Weekly: You went after sites with the toughest security?

Mitnick: Yeah, to get into a system that's not protected is no challenge. If all the companies didn't have passwords, there would be no hacking. What would be the challenge?

Weekly: Some people have said you were not a great technical hacker, but relied on “social engineering” like talking people out of their passwords, etc., to break into systems.

Mitnick: It depended on my objective. If I wanted to remain stealth, I would use a technical attack or very careful social engineering. Usually I didn't care if they knew I'd been in their system, because once I got in I moved on to the next one.

But my first line of attack was social engineering, and I was so successful I rarely needed to go to a technical attack. Let's say you wanted all of a system's modem numbers; even though I wanted to remain stealth, I would contact accounts payable and say I needed to check my billings. The computer department would never be clued in, because accounts payable and computer information would be autonomous. The bottom line was, I didn't care: If social engineering would be the quickest, I'd go for the jugular.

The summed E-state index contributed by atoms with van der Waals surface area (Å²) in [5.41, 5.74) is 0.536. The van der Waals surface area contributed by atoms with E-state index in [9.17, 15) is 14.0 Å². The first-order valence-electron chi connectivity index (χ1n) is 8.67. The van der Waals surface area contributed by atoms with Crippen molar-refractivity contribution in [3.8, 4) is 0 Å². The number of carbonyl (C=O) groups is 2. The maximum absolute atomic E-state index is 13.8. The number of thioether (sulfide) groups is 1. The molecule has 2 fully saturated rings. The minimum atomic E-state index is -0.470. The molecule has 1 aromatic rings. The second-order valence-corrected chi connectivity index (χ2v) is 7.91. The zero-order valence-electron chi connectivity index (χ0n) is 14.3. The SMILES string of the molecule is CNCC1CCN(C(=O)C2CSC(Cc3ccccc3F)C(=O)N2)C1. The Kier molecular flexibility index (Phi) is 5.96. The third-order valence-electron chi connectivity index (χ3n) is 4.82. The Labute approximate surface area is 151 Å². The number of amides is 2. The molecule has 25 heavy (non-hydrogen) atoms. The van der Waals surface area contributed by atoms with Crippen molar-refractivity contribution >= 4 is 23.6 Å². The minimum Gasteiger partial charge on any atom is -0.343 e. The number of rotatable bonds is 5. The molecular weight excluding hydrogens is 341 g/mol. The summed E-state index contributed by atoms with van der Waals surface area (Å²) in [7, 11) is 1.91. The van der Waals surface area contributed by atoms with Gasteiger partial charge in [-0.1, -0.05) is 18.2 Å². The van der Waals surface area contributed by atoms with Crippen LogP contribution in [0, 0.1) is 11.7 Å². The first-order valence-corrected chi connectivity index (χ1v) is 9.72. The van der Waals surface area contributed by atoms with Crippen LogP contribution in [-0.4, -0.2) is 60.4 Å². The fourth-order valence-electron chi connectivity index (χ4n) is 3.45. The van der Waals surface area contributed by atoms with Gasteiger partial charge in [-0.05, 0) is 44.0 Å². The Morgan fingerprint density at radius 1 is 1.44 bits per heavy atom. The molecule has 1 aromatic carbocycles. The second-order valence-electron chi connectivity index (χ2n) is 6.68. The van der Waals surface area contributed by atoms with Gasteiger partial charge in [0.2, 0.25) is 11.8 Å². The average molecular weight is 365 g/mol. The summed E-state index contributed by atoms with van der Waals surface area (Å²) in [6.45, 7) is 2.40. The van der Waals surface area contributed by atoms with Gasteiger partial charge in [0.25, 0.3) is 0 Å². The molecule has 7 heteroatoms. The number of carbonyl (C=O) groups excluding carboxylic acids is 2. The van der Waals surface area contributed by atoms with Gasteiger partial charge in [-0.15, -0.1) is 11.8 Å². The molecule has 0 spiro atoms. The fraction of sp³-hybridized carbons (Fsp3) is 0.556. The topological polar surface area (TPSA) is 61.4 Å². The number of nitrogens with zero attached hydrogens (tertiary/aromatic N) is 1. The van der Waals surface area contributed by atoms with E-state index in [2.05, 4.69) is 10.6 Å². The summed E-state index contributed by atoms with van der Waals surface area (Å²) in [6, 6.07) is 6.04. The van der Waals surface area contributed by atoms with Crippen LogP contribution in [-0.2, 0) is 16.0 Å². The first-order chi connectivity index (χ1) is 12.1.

Weekly: So were you a great hacker or not?

Mitnick: I don't think I was the best hacker in the world. If I was, I wouldn't have been caught. There are people out there who have been hacking as long as I was and were never caught. I know of one, I know him by his code name only, who has technical skills far superior to mine, and he's never been caught. If it's a him; it might be a her.

Weekly: Should hacking even be a crime?

Mitnick: Is hacking a public service? I don't think I'd go that far. I think these companies I hacked were extremely fortunate it wasn't somebody from a foreign company or competitor who hacked them. I had the potential to cause them extraordinary harm. Company executives probably had a lot of sleepless nights over me.

Weekly: Did Internet security improve after they got on to you and other hackers?

Mitnick: With Digital Equipment, I was in their network for eight years, and their security improved, but it didn't improve to the point that they could keep me out. The problem with any big corporation is there's an outside threat and an inside threat, and the inside is much more onerous.

Weekly: What do you think about last week's computer DOS hacks?

Mitnick: A DOS attack is analogous to crashing a system. In all my hacking,